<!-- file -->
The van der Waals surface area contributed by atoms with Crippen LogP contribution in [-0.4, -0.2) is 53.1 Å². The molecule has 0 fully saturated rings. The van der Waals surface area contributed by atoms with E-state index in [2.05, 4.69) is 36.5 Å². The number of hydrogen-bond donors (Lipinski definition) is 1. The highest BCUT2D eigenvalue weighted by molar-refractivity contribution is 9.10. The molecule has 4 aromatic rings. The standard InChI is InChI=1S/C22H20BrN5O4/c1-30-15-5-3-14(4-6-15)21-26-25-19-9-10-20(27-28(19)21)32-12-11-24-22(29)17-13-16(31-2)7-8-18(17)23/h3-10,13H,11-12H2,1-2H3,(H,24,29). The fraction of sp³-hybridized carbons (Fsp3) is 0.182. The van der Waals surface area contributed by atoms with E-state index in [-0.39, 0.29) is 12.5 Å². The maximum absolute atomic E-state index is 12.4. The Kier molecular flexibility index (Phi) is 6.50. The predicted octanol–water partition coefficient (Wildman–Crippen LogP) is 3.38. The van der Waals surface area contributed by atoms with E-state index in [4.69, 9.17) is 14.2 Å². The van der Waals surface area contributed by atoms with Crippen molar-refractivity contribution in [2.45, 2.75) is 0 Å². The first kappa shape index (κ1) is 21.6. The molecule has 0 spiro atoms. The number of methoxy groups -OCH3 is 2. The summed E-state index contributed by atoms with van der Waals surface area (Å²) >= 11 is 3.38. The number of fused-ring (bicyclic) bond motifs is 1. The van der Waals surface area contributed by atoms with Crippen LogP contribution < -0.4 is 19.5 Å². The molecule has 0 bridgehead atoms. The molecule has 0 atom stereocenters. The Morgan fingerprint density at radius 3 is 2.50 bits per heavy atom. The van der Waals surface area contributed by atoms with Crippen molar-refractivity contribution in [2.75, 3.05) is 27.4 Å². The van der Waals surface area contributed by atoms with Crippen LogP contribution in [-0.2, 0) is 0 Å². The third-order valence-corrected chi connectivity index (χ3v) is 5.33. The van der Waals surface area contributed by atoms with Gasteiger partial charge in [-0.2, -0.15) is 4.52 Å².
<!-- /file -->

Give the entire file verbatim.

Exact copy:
The van der Waals surface area contributed by atoms with Crippen LogP contribution in [-0.4, -0.2) is 53.1 Å². The molecule has 0 fully saturated rings. The van der Waals surface area contributed by atoms with E-state index in [2.05, 4.69) is 36.5 Å². The number of hydrogen-bond donors (Lipinski definition) is 1. The highest BCUT2D eigenvalue weighted by molar-refractivity contribution is 9.10. The molecule has 4 aromatic rings. The standard InChI is InChI=1S/C22H20BrN5O4/c1-30-15-5-3-14(4-6-15)21-26-25-19-9-10-20(27-28(19)21)32-12-11-24-22(29)17-13-16(31-2)7-8-18(17)23/h3-10,13H,11-12H2,1-2H3,(H,24,29). The fraction of sp³-hybridized carbons (Fsp3) is 0.182. The van der Waals surface area contributed by atoms with E-state index in [-0.39, 0.29) is 12.5 Å². The maximum absolute atomic E-state index is 12.4. The Kier molecular flexibility index (Phi) is 6.50. The predicted octanol–water partition coefficient (Wildman–Crippen LogP) is 3.38. The van der Waals surface area contributed by atoms with E-state index in [4.69, 9.17) is 14.2 Å². The van der Waals surface area contributed by atoms with Crippen molar-refractivity contribution in [2.45, 2.75) is 0 Å². The first kappa shape index (κ1) is 21.6. The molecule has 0 spiro atoms. The number of methoxy groups -OCH3 is 2. The summed E-state index contributed by atoms with van der Waals surface area (Å²) >= 11 is 3.38. The number of fused-ring (bicyclic) bond motifs is 1. The van der Waals surface area contributed by atoms with Crippen LogP contribution < -0.4 is 19.5 Å². The molecule has 0 bridgehead atoms. The molecule has 0 atom stereocenters. The Morgan fingerprint density at radius 3 is 2.50 bits per heavy atom. The van der Waals surface area contributed by atoms with Crippen molar-refractivity contribution in [2.75, 3.05) is 27.4 Å². The van der Waals surface area contributed by atoms with Crippen LogP contribution in [-0.2, 0) is 0 Å². The third-order valence-corrected chi connectivity index (χ3v) is 5.33. The van der Waals surface area contributed by atoms with Gasteiger partial charge in [-0.2, -0.15) is 4.52 Å².